Tigerdirect has plenty of 2G memory modules. Go have another look there. I saw a 667Mhz for $110 and a 533Mhz for $130 in just a very quick look.
Dual channel means they are optimal for a motherboard that has a dual channel architecture. Basically it means faster transfers, but honestly it can be done with any memory you put in there, it just works best if the two chips are identical. So they say "dual channel" and really mean "two identical chips of RAM".
I went to crucial.com and ran their scan. It told me I had only 2G of RAM, when I am sure I have three. The machine came with one, and I bought two at best buy that were 1G each. Not sure what's the deal there.
When the computer first starts up it should say how much RAM you have that it recognizes. Also you can right click on My Computer and you'll see it there or in the System Information program that can be found in the Start Menu, Programs, Accessories, System Tools. If it says 2G in those places then the motherboard isn't recognizing all of the memory. Most system wouldn't even boot in that case but some will and just ignore the extra. If they run at different speeds and the PC doesn't like that or if the first 1G was one chip instead of two 512's sometimes it hates that too.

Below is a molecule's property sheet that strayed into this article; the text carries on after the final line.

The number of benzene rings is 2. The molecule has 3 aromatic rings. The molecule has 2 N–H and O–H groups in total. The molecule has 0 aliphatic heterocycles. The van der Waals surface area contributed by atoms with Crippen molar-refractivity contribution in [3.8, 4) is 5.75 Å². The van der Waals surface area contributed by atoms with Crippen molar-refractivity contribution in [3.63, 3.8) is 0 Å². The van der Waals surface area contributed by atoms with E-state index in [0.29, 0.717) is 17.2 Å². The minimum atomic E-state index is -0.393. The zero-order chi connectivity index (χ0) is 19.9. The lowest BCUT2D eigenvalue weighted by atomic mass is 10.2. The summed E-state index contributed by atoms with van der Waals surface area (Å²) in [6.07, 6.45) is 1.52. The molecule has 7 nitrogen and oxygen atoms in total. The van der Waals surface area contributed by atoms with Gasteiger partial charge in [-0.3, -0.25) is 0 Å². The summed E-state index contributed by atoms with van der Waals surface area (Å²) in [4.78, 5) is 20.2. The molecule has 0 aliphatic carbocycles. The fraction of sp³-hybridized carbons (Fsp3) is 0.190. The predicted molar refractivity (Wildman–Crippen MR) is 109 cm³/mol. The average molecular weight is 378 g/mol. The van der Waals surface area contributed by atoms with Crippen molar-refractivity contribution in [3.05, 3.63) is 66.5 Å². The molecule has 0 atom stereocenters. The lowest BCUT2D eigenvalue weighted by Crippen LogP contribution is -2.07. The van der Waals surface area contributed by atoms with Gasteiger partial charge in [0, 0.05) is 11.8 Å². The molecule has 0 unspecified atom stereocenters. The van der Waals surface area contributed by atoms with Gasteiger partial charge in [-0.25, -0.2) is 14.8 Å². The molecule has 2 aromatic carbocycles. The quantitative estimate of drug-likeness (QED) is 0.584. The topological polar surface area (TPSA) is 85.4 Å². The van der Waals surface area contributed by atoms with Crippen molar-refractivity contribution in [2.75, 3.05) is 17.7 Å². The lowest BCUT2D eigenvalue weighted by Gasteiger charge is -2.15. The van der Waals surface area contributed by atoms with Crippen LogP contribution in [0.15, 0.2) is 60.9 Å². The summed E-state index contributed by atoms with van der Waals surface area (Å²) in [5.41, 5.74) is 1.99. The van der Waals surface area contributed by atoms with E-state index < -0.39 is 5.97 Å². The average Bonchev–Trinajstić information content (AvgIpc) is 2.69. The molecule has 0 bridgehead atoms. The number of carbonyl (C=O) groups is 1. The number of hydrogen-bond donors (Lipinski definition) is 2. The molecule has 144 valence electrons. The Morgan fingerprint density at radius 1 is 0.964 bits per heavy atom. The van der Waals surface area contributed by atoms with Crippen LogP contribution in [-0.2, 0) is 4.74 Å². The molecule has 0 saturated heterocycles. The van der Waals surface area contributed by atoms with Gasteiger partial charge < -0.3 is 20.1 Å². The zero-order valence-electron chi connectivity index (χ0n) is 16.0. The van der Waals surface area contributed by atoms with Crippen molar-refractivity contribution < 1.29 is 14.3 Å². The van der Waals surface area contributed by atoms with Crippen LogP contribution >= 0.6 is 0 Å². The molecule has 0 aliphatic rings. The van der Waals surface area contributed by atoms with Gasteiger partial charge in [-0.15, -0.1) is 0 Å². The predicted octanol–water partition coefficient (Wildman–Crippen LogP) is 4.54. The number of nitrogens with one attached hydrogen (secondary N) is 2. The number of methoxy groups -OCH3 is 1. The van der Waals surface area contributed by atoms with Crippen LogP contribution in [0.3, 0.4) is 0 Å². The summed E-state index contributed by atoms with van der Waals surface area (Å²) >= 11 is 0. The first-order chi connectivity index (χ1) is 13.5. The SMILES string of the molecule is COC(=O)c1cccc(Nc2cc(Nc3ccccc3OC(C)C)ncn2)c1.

There are some free programs that can give you details like RAM speed, but to me it's easier to either check the BIOS on startup where it can usually be seen or just pull out the chips and you can read it on them in most cases. It may be listed as sometime like PC4200 but if you look online you can quickly figure out what speed that refers to.
Your motherboard will only be capable of so much memory. 4G is a typical limit for a lot of boards. From what I recall, getting more than 4G is kinda pointless anyway if you aren't running a server. You can get faster RAM if you're running slow speed stuff and that can make a difference. Though I would doubt your motherboard takes the new DDR3 stuff, it might be capable of 800Mhz DDR2 or even 1066Mhz.
That's funny, Kim Komando just covered this very topic: Q. What is the best way to archive data for 10-plus years? I am told that writeable CDs will disintegrate internally in a few years or if they get too warm.